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I want to use clang-11 on my AArch64 Raspberry Pi 4, running Ubuntu 20.04 Focal. I looked at https://apt.llvm.org/, but AArch64 prebuilt binaries do not seem available?

I tried building clang on the Raspberry Pi directly, but it was very slow and I ran out of space on the SD card eventually.

How do I cross-compile clang myself, on my x64 laptop?

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Building LLVM can be tricky in that it takes lots of computing resources, which makes it hard to iterate with different build options. My first attempt to build trunk version of clang for my AArch64 Raspberry PI ended up with a build for ARM7, and also 30GB in size, which just would not fit on the memory card. Whoops.

Study documentation on project wiki

The first relevant Clang documentation page is Building LLVM with CMake. It explains CMake options CMAKE_BUILD_TYPE, CMAKE_INSTALL_PREFIX, and LLVM_TARGETS_TO_BUILD.

It is a good idea to set -DCMAKE_BUILD_TYPE=MinSizeRel, or some other value other than the default Debug. Debug build of clang will run significantly slower. Customizing CMAKE_INSTALL_PREFIX is necessary, as you do not want to install Clang onto your host system. Give it -DCMAKE_INSTALL_PREFIX=$PWD/install, then copy the install directory to your AArch64 machine.

To decrease the installed size, set -DLLVM_TARGETS_TO_BUILD=AArch64. The default there is to build all targets.

Enable assertions

If you want to use cutting edge features, which is likely, otherwise, why compile clang, you would want to keep assertions in clang code enabled, and you would want debug symbols. It slows the program down and makes it bigger, but it is absolutely worthwhile due to increased safety and debuggability. Check out Getting the Source Code and Building LLVM and set -DCMAKE_BUILD_TYPE=RelWithDebInfo -DLLVM_ENABLE_ASSERTIONS=On in this case.

Next up, read Building a Distribution of LLVM. The relevant advice is to further minimize installed size by setting -DLLVM_BUILD_LLVM_DYLIB=On -DLLVM_LINK_LLVM_DYLIB=On -DLLVM_INSTALL_TOOLCHAIN_ONLY=On.

Finally, read How To Cross-Compile Clang/LLVM using Clang/LLVM. This page is helpful even if you plan on using GCC to cross-compile. If you are using Ubuntu Focal, either directly or you are building in a Docker container, you will probably end up with this skeleton of your CMake command like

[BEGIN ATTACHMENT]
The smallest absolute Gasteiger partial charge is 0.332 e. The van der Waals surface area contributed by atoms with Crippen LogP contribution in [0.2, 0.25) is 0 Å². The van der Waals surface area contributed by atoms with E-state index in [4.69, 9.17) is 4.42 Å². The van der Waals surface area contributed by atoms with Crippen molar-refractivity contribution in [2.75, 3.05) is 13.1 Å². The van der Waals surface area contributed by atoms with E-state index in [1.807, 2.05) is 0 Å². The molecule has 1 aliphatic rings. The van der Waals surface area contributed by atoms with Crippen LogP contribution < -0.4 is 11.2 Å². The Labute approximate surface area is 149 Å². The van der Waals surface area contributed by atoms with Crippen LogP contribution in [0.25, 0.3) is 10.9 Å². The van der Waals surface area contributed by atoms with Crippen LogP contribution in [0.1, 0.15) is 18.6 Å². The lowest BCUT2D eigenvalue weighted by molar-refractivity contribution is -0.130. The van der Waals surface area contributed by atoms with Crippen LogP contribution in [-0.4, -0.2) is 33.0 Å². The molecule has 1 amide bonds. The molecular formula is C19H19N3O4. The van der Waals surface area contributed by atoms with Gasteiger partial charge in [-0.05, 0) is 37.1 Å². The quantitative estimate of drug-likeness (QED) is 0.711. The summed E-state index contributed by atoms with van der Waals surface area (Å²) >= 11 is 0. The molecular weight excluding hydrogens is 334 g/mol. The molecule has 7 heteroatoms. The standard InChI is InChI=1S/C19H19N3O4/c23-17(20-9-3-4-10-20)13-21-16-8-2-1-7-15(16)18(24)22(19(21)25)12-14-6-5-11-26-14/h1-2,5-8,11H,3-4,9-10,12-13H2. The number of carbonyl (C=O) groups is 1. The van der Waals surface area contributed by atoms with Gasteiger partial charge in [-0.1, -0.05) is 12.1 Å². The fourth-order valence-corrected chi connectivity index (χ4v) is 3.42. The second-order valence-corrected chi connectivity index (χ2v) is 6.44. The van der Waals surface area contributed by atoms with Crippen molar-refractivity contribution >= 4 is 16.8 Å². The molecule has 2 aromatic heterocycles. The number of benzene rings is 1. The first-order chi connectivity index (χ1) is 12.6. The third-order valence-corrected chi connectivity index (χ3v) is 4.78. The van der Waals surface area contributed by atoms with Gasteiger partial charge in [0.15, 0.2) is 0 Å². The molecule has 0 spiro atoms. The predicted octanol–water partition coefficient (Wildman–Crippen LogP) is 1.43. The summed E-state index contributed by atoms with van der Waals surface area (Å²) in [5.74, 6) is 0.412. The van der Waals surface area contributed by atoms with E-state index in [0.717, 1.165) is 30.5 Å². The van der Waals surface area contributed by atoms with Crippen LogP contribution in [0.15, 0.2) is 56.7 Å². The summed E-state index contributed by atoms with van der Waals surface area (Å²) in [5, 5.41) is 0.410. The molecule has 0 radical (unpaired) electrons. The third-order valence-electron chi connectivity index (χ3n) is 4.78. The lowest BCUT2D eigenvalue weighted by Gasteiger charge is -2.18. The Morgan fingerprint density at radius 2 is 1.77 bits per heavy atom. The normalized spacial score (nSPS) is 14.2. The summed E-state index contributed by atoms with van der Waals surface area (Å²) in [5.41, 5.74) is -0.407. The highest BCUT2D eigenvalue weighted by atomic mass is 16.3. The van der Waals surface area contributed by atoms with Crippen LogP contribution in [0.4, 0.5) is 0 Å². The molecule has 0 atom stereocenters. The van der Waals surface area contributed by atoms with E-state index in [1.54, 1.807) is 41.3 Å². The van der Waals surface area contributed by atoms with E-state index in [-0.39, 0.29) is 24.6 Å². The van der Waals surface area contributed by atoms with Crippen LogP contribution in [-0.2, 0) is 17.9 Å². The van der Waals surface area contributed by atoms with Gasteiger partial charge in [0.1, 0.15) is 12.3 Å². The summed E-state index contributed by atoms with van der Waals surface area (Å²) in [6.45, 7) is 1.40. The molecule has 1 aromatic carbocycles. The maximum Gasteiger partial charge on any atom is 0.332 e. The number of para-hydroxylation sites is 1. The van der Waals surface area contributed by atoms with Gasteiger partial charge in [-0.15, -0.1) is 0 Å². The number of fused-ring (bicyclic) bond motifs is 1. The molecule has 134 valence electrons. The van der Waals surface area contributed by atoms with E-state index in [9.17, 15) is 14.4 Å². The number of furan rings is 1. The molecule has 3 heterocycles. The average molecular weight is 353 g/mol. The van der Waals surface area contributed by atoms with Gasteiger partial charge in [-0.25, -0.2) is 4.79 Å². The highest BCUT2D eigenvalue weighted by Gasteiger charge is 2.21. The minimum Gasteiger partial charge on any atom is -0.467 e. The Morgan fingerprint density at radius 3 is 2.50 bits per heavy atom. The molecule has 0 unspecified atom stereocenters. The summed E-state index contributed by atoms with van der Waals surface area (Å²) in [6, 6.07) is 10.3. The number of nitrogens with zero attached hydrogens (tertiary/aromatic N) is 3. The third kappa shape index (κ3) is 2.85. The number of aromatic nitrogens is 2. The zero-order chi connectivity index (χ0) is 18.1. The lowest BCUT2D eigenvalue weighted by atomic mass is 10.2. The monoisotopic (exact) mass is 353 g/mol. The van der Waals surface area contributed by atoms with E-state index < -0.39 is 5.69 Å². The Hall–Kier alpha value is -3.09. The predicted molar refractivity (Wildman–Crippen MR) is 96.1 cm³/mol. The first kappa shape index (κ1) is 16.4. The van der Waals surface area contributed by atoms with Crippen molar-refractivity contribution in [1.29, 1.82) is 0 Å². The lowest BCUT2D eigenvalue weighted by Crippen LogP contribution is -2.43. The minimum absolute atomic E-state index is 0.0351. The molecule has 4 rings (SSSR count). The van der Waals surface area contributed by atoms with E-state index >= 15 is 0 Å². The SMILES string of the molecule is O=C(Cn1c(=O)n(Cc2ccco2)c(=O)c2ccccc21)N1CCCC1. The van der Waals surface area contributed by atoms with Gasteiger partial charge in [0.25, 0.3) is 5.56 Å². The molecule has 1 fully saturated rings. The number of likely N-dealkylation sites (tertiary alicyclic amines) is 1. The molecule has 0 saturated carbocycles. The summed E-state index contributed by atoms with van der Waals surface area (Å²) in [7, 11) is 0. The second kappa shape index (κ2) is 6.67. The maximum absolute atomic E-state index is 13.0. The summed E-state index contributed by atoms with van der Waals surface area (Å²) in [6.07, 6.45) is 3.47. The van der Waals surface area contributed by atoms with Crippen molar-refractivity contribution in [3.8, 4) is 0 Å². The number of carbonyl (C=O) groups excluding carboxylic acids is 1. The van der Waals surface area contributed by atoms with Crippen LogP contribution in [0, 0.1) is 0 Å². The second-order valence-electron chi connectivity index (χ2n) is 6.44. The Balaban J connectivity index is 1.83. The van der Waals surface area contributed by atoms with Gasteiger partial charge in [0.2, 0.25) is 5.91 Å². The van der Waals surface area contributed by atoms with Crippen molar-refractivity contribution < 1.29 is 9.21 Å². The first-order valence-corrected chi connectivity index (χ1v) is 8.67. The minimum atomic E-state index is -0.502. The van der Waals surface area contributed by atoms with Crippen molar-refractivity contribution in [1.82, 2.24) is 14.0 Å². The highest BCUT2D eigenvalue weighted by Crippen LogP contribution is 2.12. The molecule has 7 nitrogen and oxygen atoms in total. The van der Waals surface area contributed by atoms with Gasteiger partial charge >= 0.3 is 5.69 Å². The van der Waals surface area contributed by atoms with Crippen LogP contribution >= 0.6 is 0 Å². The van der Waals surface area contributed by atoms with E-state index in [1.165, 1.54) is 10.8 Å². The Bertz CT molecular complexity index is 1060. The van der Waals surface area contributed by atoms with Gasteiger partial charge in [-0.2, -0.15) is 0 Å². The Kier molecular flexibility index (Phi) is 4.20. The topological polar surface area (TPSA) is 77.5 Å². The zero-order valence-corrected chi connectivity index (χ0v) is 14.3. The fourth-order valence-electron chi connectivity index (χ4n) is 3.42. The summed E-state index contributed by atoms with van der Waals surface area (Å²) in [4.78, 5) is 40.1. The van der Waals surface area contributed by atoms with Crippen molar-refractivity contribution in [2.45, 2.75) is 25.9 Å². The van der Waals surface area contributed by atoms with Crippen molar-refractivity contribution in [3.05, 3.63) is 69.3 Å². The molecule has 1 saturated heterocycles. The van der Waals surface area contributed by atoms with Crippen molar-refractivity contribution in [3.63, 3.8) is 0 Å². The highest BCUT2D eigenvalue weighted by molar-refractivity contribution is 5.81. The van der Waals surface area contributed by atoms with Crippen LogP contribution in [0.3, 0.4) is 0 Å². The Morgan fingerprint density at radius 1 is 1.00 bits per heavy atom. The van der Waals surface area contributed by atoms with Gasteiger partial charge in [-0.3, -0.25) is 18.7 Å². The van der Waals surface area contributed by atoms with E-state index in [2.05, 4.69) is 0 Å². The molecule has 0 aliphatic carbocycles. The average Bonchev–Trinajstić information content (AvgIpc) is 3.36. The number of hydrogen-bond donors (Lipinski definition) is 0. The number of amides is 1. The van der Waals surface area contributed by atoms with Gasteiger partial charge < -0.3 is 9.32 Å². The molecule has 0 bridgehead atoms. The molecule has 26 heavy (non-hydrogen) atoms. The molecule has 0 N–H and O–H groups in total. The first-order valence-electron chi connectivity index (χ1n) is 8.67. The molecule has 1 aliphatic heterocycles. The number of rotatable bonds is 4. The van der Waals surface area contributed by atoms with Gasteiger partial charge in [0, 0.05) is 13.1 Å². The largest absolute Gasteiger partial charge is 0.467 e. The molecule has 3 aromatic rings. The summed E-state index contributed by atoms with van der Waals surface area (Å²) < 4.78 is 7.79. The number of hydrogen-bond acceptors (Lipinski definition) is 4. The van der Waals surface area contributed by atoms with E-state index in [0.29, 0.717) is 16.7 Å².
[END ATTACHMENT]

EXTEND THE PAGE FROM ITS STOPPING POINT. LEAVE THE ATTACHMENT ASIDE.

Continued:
CC=aarch64-linux-gnu-gcc-10 CXX=aarch64-linux-gnu-g++-10 cmake ../llvm \
  -DCMAKE_CROSSCOMPILING=True \
  -DLLVM_TARGET_ARCH=AArch64 \
  -DLLVM_DEFAULT_TARGET_TRIPLE=aarch64-linux-gnueabihf \
  -DCMAKE_CXX_FLAGS='-march=armv8-a -mtune=cortex-a72' \
  -GNinja

The options there should be straightforward, except maybe for LLVM_TABLEGEN and CLANG_TABLEGEN. They have to be specified, because these binaries need to run on the host, but the build compiles them for the target, so it cannot use what it just build. Existing binaries must be provided by you. Although llvm-tblgen can be installed with llvm packages, clang-tblgen is not part of the distribution. That means, you need to do two builds. First, build these two binaries for host (you do not have to build complete LLVM, these two binaries are enough), and then point the cross compilation to them.

mkdir build-host
cd build-host
CC=gcc-10 CXX=g++-10 cmake ../llvm -DLLVM_ENABLE_PROJECTS='clang;compiler-rt;lld;clang-tools-extra' -GNinja
ninja llvm-tblgen clang-tblgen

Now, use these binaries in your cross build, so add to your CMake command

-DLLVM_TABLEGEN=/usr/bin/llvm-tblgen-11 -DCLANG_TABLEGEN=/mnt/repos/llvm-project/build-host/bin/clang-tblgen

Start docker

It is advisable to mount the directory with llvm sources into the container from your filesystem. This will make it easier to ship the compilation results out, and also native filesystem is faster than the overlays in docker.

docker run -v `pwd`:/mnt --rm -it ubuntu:focal bash

Install dependencies

On Ubuntu 20.04 Focal

apt install g++-10-aarch64-linux-gnu libstdc++-10-dev-arm64-cross gcc-10 g++-10
apt install cmake ninja-build python3

Configure

mkdir build-aarch64
cd build-aarch64

CC=aarch64-linux-gnu-gcc-10 CXX=aarch64-linux-gnu-g++-10 cmake ../llvm \
    -DCMAKE_BUILD_TYPE=RelWithDebInfo \
    -DLLVM_ENABLE_ASSERTIONS=On \
    -DCMAKE_CROSSCOMPILING=True \
    -DCMAKE_INSTALL_PREFIX=install \
    -DLLVM_DEFAULT_TARGET_TRIPLE=aarch64-linux-gnueabihf \
    -DLLVM_TARGET_ARCH=AArch64 \
    -DLLVM_TARGETS_TO_BUILD=AArch64 \
    -DCMAKE_CXX_FLAGS='-march=armv8-a -mtune=cortex-a72' \
    -GNinja \
    -DLLVM_ENABLE_PROJECTS='clang;compiler-rt;lld;clang-tools-extra' \
    -DLLVM_TABLEGEN=/mnt/repos/llvm-project/build-host/bin/llvm-tblgen \
    -DCLANG_TABLEGEN=/mnt/repos/llvm-project/build-host/bin/clang-tblgen \
    -DLLVM_BUILD_LLVM_DYLIB=On \
    -DLLVM_LINK_LLVM_DYLIB=On \
    -DLLVM_INSTALL_TOOLCHAIN_ONLY=On

Compile

Get a powerful build machine, if you can. Linking some of the binaries takes lots of RAM. You should have ~20 GB of memory available to be able to get anywhere in reasonable time, 64 GB would be even better. If it happens that multiple linking tasks running in parallel exhaust your machine memory, try compiling with ninja -j3 or so, to limit number of parallel tasks to, for example, 3.

ninja install -j3

Using a different linker is supposed to decrease memory requirements. Supposedly, ld.gold has lower memory requirements while linking.

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    Note that debug info is huge. If you aren't going to need it, it is best to leave it out. You can most certainly compile LLVM on smaller system (4GB RAM or so), as long as you don't include debug information. Especially link time will be shorter without debug information. For development, assertions are a good thing however and have little impact on binary size.
    – ayke
    Jan 27 at 1:17

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